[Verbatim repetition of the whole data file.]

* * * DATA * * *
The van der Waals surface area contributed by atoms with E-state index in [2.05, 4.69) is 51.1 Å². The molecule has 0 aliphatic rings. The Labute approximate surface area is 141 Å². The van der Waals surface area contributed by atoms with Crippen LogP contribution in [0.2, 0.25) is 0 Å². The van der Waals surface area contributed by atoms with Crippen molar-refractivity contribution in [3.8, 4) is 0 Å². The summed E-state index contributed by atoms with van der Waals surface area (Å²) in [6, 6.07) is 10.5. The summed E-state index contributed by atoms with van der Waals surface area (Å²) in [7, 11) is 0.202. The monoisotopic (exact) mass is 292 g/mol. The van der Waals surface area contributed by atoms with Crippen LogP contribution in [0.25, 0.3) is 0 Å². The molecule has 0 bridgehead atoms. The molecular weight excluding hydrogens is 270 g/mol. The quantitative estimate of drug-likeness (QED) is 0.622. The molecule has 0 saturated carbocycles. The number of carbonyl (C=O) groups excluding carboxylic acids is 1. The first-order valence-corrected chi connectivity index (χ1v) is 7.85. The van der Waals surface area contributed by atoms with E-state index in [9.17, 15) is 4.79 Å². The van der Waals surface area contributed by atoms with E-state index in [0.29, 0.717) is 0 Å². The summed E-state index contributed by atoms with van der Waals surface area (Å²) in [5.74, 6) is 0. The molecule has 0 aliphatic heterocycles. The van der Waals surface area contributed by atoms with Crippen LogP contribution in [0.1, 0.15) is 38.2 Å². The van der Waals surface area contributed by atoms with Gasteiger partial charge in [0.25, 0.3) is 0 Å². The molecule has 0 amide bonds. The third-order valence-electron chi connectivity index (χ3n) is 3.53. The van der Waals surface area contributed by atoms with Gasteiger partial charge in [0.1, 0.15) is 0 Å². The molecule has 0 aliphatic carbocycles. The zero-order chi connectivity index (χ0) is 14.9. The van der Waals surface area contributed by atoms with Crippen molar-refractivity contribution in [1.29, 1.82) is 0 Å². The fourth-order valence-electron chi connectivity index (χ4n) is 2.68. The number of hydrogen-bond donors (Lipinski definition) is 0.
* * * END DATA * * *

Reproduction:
The van der Waals surface area contributed by atoms with E-state index in [2.05, 4.69) is 51.1 Å². The molecule has 0 aliphatic rings. The Labute approximate surface area is 141 Å². The van der Waals surface area contributed by atoms with Crippen LogP contribution in [0.2, 0.25) is 0 Å². The van der Waals surface area contributed by atoms with Crippen molar-refractivity contribution in [3.8, 4) is 0 Å². The summed E-state index contributed by atoms with van der Waals surface area (Å²) in [6, 6.07) is 10.5. The summed E-state index contributed by atoms with van der Waals surface area (Å²) in [7, 11) is 0.202. The monoisotopic (exact) mass is 292 g/mol. The van der Waals surface area contributed by atoms with Crippen LogP contribution in [0.25, 0.3) is 0 Å². The molecule has 0 bridgehead atoms. The molecular weight excluding hydrogens is 270 g/mol. The quantitative estimate of drug-likeness (QED) is 0.622. The molecule has 0 saturated carbocycles. The number of carbonyl (C=O) groups excluding carboxylic acids is 1. The first-order valence-corrected chi connectivity index (χ1v) is 7.85. The van der Waals surface area contributed by atoms with E-state index in [9.17, 15) is 4.79 Å². The van der Waals surface area contributed by atoms with E-state index in [0.29, 0.717) is 0 Å². The summed E-state index contributed by atoms with van der Waals surface area (Å²) in [5.74, 6) is 0. The molecule has 0 aliphatic heterocycles. The van der Waals surface area contributed by atoms with Crippen LogP contribution in [0.1, 0.15) is 38.2 Å². The van der Waals surface area contributed by atoms with Gasteiger partial charge in [0.25, 0.3) is 0 Å². The molecule has 0 amide bonds. The third-order valence-electron chi connectivity index (χ3n) is 3.53. The van der Waals surface area contributed by atoms with Gasteiger partial charge in [0.1, 0.15) is 0 Å². The molecule has 0 aliphatic carbocycles. The zero-order chi connectivity index (χ0) is 14.9. The van der Waals surface area contributed by atoms with Crippen molar-refractivity contribution in [1.29, 1.82) is 0 Å². The fourth-order valence-electron chi connectivity index (χ4n) is 2.68. The number of hydrogen-bond donors (Lipinski definition) is 0.